11. I agree with Little John’s answer. More specifically on the Hayden I’m likely to add a major or minor 3rd or 6th below the melody if it makes musical sense. A special case is when the tune ascends through 5-6-7-8 (major or melodic minor) I might simultaneously play the notes that descend chromatically from 5 (5-4#-4-3) also with the right hand. BTW, I almost never find myself playing intervals larger than a 6th with one hand.
  12. So there we have an anglo and a duet. I guess it wouldn’t make much sense playing an EC that way.
  13. We’re almost there. Sorry to be a bug, You put the Maccann link on both the Maccann and Hayden tutors. I realize that. My main purpose was to correct links that went nowhere, but I figured as long as I was there, I might as well point directly to the pdfs.
  14. That’s the problem. You can’t play linear tunes as fast on a duet because one hand has to play all (or almost all) the notes.
  15. Yes, please. Are you saying you’ve found someone who will sell you a G-bass concertina?
  16. Well, it’s about time (we last saw each other 8 years ago, almost to the week). See you there.
  17. Thanks, Gary. Sorry, but there are still two bad links. First, this one that I missed this morning: New Method of Instructions for the New Chromatic Duet English Concertina, by J.H. Maccann http://www.concertina.com/maccann-duet/Maccann-New-Method-of-Instruction-1st.pdf And this one is correct under Maccann, Crane/Triumph and Jeffries Duet, but under Hayden Duet it still has the faulty link. That’s also my omission (I only listed it three times instead of four). All-Systems Duet Workshop Tutor, by Brian Hayden http://www.concertina.com/hayden-duet/Hayden-All-Systems-Duet-Workshop-Tutor.pdf
  18. OK, here are direct working links to the PDFs listed above as available on www.concertina.com. They actually work. I tested them all before posting this. Anweisung das Accordion Zu Spielen (not “Anweilung” in German, the “s” looks like an “l”) http://www.concertina.com/worrall/hoeselbarth-tutor/hoeselbarth-tutor.pdf Howe’s Eclectic School for the Concertina http://www.concertina.com/merris/howe-eclectic-school/howe-eclectic-school-for-the-concertina-1879.pdf Howe’s Western German Concertina School, by Elias Howe Jr. http://www.concertina.com/merris/howe-western-german-school/howe-western-german-concertina-school-1879.pdf Instruction Book for the Use of Learners on the German Concertina, by Carlo Minasi. http://www.concertina.com/merris/minasi-german-tutor-1846/minasi-german-tutor-1846.pdf Sedgwick’s Improved and Complete Instructions for the German Concertina, by Alfred Sedgwick. http://www.concertina.com/merris/sedgwick-improved-complete-german/sedgwick-improved-complete-instructions-for-german-concertina-1893.pdf Tutor for the Chromatic Anglo Concertina, by George C. Jones. C. Wheatstone, 1946 http://www.concertina.com/jones/Jones-Anglo-tutor-1946.pdf The Concertina: A Handbook and Tutor for Beginners on the English Concertina, by Frank Butler. http://www.concertina.com/butler/butler-the-concertina-tutor.pdf A Beginner’s Set of Duet Concertina Arrangements, by David Cornell http://www.concertina.com/cornell/Cornell-A-Beginners-Set-of-Duet-Concertina-Arrangements.pdf A Practical and Comprehensive Tutor for the Duet Concertina, by Ernest C. Rutterford. http://www.concertina.com/maccann-duet/Rutterford-Duet-Concertina-Tutor-FourthEd.pdf All-Systems Duet Workshop Tutor, by Brian Hayden. http://www.concertina.com/hayden-duet/Hayden-All-Systems-Duet-Workshop-Tutor.pdf How to Play Chords on Any Maccann Duet Concertina, by Robert Gaskins. http://www.concertina.com/gaskins/chords/Gaskins-How-to-Play-Chords-on-Any-MacCann-Duet-Concertina-3.pdf (manuscript book of chord layouts), author unknown, c.1915 http://www.concertina.com/maccann-duet/Jeffries-Maccann-Chords-Tutor-MS.pdf (manuscript tutor), by Henry Stanley, c.1940 http://www.concertina.com/stanley/Henry-Stanley-Duet-Tutor.pdf All-Systems Duet Workshop Tutor, by Brian Hayden. http://www.concertina.com/hayden-duet/Hayden-All-Systems-Duet-Workshop-Tutor.pdf Crane’s Patent English Combination Concertina Tutor, by H. Wilton-Bulstrode. http://www.concertina.com/crane-duet/Wilton-Bulstrode-Crane-Tutor.pdf All-Systems Duet Workshop Tutor, by Brian Hayden. http://www.concertina.com/hayden-duet/Hayden-All-Systems-Duet-Workshop-Tutor.pdf (manuscript), author unknown, c.1950, 13 pages. http://www.concertina.com/jeffries-duet/Jeffries-Duet-Tutor.pdf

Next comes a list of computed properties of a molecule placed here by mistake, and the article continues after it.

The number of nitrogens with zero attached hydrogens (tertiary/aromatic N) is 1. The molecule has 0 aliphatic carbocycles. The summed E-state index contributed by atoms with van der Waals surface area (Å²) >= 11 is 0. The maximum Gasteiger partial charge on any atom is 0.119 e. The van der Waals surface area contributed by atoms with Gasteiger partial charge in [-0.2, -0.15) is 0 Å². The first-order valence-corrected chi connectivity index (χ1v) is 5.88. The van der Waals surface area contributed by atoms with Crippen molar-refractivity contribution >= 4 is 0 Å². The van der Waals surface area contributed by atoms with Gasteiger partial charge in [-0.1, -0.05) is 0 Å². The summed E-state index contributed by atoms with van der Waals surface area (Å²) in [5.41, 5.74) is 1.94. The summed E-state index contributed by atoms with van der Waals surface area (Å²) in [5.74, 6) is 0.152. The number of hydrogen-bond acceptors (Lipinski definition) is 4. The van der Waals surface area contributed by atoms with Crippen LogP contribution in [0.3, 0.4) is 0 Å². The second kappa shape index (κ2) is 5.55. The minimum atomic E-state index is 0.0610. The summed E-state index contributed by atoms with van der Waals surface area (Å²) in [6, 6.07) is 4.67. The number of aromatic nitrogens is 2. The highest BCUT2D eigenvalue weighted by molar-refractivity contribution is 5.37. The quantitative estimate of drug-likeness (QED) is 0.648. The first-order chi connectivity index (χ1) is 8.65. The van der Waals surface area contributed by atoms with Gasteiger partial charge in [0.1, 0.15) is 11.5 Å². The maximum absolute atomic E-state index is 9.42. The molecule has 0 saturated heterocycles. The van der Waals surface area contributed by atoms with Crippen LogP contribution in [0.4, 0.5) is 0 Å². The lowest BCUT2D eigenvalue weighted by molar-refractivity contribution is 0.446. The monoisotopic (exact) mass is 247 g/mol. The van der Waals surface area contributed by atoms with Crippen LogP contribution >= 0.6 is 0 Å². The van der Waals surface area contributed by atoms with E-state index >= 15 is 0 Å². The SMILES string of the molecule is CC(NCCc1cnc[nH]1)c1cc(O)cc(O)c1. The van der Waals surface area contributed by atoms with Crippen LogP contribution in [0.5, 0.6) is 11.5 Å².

19. I think you have it backwards. Although you can’t see it, the links are of this form: https://www.concertina.com./ In order to have a working link, you must remove the period and lose the “s” in “https” (it’s not a secure site).
  20. For anyone unfamiliar, this is what is sometimes called NESI.
  21. The more things change... This is me at the Northeast Squeeze-In (NESI) 20 years ago. The gadget was built by Paul Everett (red shirt at right).
  22. What? A bass concertina with metal ends? I don’t see it on their web site.
  23. I thought of that right off because of the 16 bars Alan plays, bars 5 - 8 sound reminiscent of bars 21 - 24 of “Liberty Bell.” But that leaves 12 other bars that don’t sound at all like LB and much of LB unaccounted for, so I rejected the notion. So either there’s another elusive answer, or Alan’s making the tune up, inspired by LB but not bound by it.